Partial count shows Amazon workers rejecting union by a 2-to-1 margin
Collective bargaining —
The unionization vote had huge stakes for Amazon and the labor movement.
Timothy B. Lee
Update: A majority of workers have voted not to form a union at the Amazon Fulfillment Center in Bessemer, Alabama. The result of the NLRB’s initial vote count was 1,798 votes against the union and 738 in favor. Hundreds of additional ballots were not counted because their authenticity was disputed. But the “no” side already has a majority of the 3,215 votes cast, making the issue moot.
Original story, April 8: A closely watched effort to unionize an Amazon fulfillment center in Bessemer, Alabama appears to be headed for defeat. With about half the votes counted, 1,100 workers have voted against forming a union, while only 463 voted in favor.
The National Labor Relations Board is counting the 3,215 votes that were cast by workers at the Bessemer facility. The union needs to win at least half the votes in order to become the official representative of the roughly 6,000 workers at the Bessemer facility. Counting has ended for the evening and is scheduled to resume at 8:30 am Central Time on Friday.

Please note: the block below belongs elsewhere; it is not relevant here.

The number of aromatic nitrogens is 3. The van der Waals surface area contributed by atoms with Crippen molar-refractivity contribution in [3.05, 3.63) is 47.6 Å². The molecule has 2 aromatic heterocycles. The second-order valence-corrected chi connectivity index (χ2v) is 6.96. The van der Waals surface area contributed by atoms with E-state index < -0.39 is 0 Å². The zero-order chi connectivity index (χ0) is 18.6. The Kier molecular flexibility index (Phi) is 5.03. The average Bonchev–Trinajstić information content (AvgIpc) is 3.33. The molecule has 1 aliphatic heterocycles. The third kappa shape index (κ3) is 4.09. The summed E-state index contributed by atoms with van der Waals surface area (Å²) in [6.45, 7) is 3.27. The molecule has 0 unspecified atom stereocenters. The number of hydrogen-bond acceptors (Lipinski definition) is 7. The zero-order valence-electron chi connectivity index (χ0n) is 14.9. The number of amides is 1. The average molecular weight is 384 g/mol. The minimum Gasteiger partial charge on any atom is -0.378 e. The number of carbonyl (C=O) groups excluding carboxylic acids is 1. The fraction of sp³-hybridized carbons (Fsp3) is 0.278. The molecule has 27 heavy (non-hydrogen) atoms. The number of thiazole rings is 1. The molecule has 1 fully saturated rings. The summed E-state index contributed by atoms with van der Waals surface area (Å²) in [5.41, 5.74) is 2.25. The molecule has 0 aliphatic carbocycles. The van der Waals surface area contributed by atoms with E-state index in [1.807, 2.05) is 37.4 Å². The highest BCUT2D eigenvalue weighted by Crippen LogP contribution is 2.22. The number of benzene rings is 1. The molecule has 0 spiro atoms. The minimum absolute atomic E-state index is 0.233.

The stakes are high for both Amazon and the labor movement. Amazon has more than 1.1 million workers overall, with hundreds of thousands working in fulfillment centers. A successful vote in Bessemer would embolden labor organizers at other Amazon fulfillment centers around the country. An organized workforce could force dramatic changes in the way Amazon manages its warehouses.
“We first started to talk about unionizing one day during a break,” said Jennifer Bates, a worker at the Bessemer warehouse who helped organize the union drive, during March Senate testimony. “People were upset about the breaks being too short and not having enough time to rest, about being humiliated to have to go through security checks.”
Amazon mounted an aggressive campaign against unionization. The company posted anti-union literature all over its facilities, including in bathroom stalls. Employees were required to attend regular meetings where Amazon presented anti-union arguments.
Union elections are ordinarily held in person, but this one was held by mail due to coronavirus concerns. As a result, a close election could lead to months of legal wrangling over which ballots were cast by eligible workers. But if the current two-to-one margin holds up, the union may have to concede quickly.
That isn’t to say organizers are going to give up.
“Our system is broken,” said Stuart Appelbaum, the president of the Retail, Wholesale and Department Store Union that led the organizing effort, in a statement to the Washington Post. “We will be calling on the labor board to hold Amazon accountable for its illegal and egregious behavior during the campaign.”